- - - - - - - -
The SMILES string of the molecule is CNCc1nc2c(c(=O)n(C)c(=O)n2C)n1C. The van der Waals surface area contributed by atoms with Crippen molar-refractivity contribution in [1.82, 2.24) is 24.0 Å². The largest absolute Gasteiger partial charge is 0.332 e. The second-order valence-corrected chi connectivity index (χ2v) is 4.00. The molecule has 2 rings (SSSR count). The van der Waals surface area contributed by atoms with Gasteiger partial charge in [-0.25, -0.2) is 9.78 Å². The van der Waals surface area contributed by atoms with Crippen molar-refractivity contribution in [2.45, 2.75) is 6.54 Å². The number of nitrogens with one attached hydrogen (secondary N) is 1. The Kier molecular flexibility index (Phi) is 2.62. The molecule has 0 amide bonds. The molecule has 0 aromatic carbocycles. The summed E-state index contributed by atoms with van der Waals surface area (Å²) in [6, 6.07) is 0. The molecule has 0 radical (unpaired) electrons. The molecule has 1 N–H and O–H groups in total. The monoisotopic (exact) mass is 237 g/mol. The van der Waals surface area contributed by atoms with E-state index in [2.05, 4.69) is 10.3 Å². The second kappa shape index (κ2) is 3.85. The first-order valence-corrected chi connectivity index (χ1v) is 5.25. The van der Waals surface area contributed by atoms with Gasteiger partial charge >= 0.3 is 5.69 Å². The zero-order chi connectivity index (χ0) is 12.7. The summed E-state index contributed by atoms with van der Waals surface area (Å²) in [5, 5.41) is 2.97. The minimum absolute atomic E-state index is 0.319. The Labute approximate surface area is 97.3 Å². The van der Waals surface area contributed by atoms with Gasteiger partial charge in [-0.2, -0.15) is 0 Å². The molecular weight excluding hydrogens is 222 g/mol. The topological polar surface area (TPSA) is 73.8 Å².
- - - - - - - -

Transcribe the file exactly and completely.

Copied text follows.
The SMILES string of the molecule is CNCc1nc2c(c(=O)n(C)c(=O)n2C)n1C. The van der Waals surface area contributed by atoms with Crippen molar-refractivity contribution in [1.82, 2.24) is 24.0 Å². The largest absolute Gasteiger partial charge is 0.332 e. The second-order valence-corrected chi connectivity index (χ2v) is 4.00. The molecule has 2 rings (SSSR count). The van der Waals surface area contributed by atoms with Gasteiger partial charge in [-0.25, -0.2) is 9.78 Å². The van der Waals surface area contributed by atoms with Crippen molar-refractivity contribution in [2.45, 2.75) is 6.54 Å². The number of nitrogens with one attached hydrogen (secondary N) is 1. The Kier molecular flexibility index (Phi) is 2.62. The molecule has 0 amide bonds. The molecule has 0 aromatic carbocycles. The summed E-state index contributed by atoms with van der Waals surface area (Å²) in [6, 6.07) is 0. The molecule has 0 radical (unpaired) electrons. The molecule has 1 N–H and O–H groups in total. The monoisotopic (exact) mass is 237 g/mol. The van der Waals surface area contributed by atoms with E-state index in [2.05, 4.69) is 10.3 Å². The second kappa shape index (κ2) is 3.85. The first-order valence-corrected chi connectivity index (χ1v) is 5.25. The van der Waals surface area contributed by atoms with Gasteiger partial charge >= 0.3 is 5.69 Å². The zero-order chi connectivity index (χ0) is 12.7. The summed E-state index contributed by atoms with van der Waals surface area (Å²) in [5, 5.41) is 2.97. The minimum absolute atomic E-state index is 0.319. The Labute approximate surface area is 97.3 Å². The van der Waals surface area contributed by atoms with Gasteiger partial charge in [-0.2, -0.15) is 0 Å². The molecular weight excluding hydrogens is 222 g/mol. The topological polar surface area (TPSA) is 73.8 Å².